Idylle de Printemps
North Country Sketches – IV: The March of Spring
Sir Mark Elder
Recorded in Manchester – March (Bax) & October 2010 (Idylle) in The Bridgewater Hall, Manchester; and June 2010 in BBC Studio 7, New Broadcasting House
Reviewed by: Colin Anderson
Reviewed: March 2011
CD No: HALLÉ CD HLL 7528
Duration: 75 minutes
The impressionistic haze and burgeoning expression that opens Arnold Bax’s Spring Fire (1913) immediately conjures images in the listener’s mind of landscape – sometimes shadowy, sometimes enchanted – as one becomes ever-more enveloped in the music’s Romantic spirit and vibrant scoring. This is a Pagan Spring, one cued for Bax by his reading of Swinburne’s poem “Atalanta in Calydon”, his response being hedonistic outbursts alongside luxuriant long lines all couched in an extravagant use of a very large orchestra, yet with magical contrasts afforded by passages of great delicacy and in-the-gloaming suggestiveness. Over its (here) 33-minute course, one is drawn into vivid evocation, many beautiful and tranquil passages, and delirious celebration, and also made aware of the score’s symphonic underbelly. Older readers may have fond memories of Norman Del Mar conducting Spring Fire at a BBC Symphony Orchestra concert something like thirty years ago, and it’s good to have a second recording of Spring Fire, particularly as Mark Elder’s conception is more expansive than Vernon Handley’s tauter 1986 version for Chandos, and, as such, they complement each other very well. Spring Fire is no one-off for Elder, for he conducted it with the Chicago Symphony Orchestra a few years ago.
Delius’s Idylle de Printemps (1889) is quite conventional in its picturesque suggestion of blue skies, balmy breezes and the contentment of a sunny day, yet no less rapturous; coming very early in its composer’s output, but not performed until a century after its composition, one might cite Chausson as the creator. With its harmonic and expressional shifts, the much-more characteristic ‘The March of Spring’ (taken from North Country Sketches, 1914) is that more personal, although it seems a shame to excerpt from a through-composed piece, written when in France, Delius reminiscing about his days in Yorkshire. Even so, this last section appears rather lacking in spring-like processional; for all its loveliness, there seems apprehension, even pessimism, maybe because World War One was kicking-off as Delius was writing. Yet a comparison with Sir Charles Groves’s EMI recording (of the complete work) finds him knocking a couple of minutes from Elder’s timing as well as bringing more lilt and direction; Elder though uncovers greater nostalgic yearning, which also seems appropriate.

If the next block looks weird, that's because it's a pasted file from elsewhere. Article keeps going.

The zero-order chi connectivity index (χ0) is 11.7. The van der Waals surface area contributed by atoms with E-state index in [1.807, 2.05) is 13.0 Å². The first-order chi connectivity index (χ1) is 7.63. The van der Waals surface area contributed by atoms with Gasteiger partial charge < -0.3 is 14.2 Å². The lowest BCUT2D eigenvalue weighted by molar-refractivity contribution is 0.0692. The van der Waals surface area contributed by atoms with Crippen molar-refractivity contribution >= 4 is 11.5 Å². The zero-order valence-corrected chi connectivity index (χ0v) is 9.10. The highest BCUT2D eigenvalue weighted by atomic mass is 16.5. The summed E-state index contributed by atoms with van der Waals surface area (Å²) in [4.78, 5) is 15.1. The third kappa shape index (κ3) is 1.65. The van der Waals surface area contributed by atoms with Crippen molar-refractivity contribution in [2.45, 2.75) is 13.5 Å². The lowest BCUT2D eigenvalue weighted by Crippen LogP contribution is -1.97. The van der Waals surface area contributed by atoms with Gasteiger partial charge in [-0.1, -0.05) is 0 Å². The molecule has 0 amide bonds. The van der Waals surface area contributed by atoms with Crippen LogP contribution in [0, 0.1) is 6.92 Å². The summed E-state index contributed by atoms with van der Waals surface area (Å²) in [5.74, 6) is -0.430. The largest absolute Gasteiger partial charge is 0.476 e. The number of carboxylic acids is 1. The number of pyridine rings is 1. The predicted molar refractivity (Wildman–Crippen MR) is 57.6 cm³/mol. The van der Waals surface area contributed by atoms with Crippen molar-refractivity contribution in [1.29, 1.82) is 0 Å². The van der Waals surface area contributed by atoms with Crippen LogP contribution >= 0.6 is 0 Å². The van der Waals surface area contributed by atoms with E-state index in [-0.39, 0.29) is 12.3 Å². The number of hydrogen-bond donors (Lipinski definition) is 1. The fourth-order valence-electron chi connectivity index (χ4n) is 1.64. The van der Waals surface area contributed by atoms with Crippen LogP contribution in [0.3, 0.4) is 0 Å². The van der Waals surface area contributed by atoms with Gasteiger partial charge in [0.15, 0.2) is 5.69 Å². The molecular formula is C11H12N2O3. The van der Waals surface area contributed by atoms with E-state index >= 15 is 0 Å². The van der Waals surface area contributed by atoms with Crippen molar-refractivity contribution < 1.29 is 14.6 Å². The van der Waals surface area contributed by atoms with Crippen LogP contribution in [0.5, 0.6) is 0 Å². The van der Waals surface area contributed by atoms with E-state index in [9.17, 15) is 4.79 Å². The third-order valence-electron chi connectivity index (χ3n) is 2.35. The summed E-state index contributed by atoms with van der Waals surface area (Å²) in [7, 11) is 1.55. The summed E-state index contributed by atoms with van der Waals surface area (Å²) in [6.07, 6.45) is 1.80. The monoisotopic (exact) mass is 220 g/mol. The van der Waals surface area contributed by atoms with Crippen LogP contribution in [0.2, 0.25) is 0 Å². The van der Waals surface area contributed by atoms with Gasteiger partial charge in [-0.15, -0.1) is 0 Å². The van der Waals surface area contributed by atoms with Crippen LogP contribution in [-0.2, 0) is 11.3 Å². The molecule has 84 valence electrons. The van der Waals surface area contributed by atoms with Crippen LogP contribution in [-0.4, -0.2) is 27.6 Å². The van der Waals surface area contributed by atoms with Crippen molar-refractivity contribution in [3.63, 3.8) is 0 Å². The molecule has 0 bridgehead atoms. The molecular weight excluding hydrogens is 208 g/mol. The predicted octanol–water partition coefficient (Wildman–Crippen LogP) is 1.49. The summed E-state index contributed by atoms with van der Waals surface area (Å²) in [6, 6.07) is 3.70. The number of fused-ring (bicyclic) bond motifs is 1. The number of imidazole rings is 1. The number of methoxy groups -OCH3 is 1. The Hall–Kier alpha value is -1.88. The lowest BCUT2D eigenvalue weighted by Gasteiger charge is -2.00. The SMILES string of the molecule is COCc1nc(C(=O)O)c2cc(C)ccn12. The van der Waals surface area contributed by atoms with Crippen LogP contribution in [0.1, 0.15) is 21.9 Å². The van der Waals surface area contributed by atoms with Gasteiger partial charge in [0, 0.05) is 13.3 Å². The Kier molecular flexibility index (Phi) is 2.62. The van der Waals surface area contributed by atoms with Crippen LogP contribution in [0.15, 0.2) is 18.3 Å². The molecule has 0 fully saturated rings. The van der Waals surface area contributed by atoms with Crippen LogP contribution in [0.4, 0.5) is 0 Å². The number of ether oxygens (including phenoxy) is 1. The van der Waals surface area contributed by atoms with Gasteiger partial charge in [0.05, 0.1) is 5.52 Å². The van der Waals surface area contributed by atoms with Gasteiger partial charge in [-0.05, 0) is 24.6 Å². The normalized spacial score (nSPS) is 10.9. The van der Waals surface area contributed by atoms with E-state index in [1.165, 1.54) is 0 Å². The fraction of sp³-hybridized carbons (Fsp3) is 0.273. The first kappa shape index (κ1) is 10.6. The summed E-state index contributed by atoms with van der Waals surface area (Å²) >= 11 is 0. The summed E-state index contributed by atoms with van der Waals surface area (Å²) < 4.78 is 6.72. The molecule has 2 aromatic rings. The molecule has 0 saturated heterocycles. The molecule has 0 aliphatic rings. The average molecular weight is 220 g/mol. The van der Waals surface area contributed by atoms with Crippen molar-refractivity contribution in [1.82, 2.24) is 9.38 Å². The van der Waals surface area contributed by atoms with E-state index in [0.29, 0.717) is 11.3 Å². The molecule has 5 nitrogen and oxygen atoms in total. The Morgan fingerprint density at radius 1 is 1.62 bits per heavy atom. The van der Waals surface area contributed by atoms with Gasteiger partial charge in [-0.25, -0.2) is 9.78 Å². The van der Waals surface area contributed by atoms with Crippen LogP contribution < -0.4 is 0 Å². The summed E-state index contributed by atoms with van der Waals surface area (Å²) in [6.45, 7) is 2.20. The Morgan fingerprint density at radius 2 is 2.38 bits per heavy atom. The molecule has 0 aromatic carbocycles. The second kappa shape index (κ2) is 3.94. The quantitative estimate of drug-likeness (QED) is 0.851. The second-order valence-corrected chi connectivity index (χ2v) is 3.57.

Finally, Frank Bridge’s Enter Spring (1927), an English yet rather continental essay in musical description – Bridge alive and receptive to what was ‘happening’ to music in Europe at the time, the opening bars somewhat Scriabinesque, and what follows alive with a feeling of experimentalism, albeit fully formed, and with orchestration at once seasoned yet fresh. This is music inexplicit and physical as well as forward-looking (in every sense), so that the turn of the new season, when introduced it is both cradled and pivotal, is an exquisite moment (wonderfully brought off here) and which leads to a clamorous conclusion that is thrillingly inevitable. (In comparison, and despite his cinematic relish, Bax can’t quite sustain his vision in Spring Fire without seeming to add-on the final section and somewhat conventionalise it.) The Hallé and Mark Elder give a marvellous account of Enter Spring, as free and as organised as the music demands. As the 14-year-old Benjamin Britten noted at the time of the first performance – which Bridge conducted, music that Britten himself would command many years later – Enter Spring is a “riot of harmony and colour”.
Using two venues, Spring Fire and Idylle de Printemps are taken from concerts, the other works made under studio conditions. The live (Bridgewater Hall) recordings are lucid enough in a rather reverberant setting (on the night Spring Fire was enthusiastically received by the audience), the BBC-hosted sessions being more dynamic and tangible. This is a notable release, the Hallé in magnificent form, its strings lustrous and pliable, and secure in the very highest registers. The booklet lists the Hallé’s personnel – a nice touch – but whether the 82 string-players credited (from 25 First Violins down to 12 double basses) are featured altogether on any one piece is another matter (the Bax and Bridge could certainly demand them though). Whatever, these are but statistics, for artistically this is a release that offers much-needed top-drawer advocacy for underestimated music.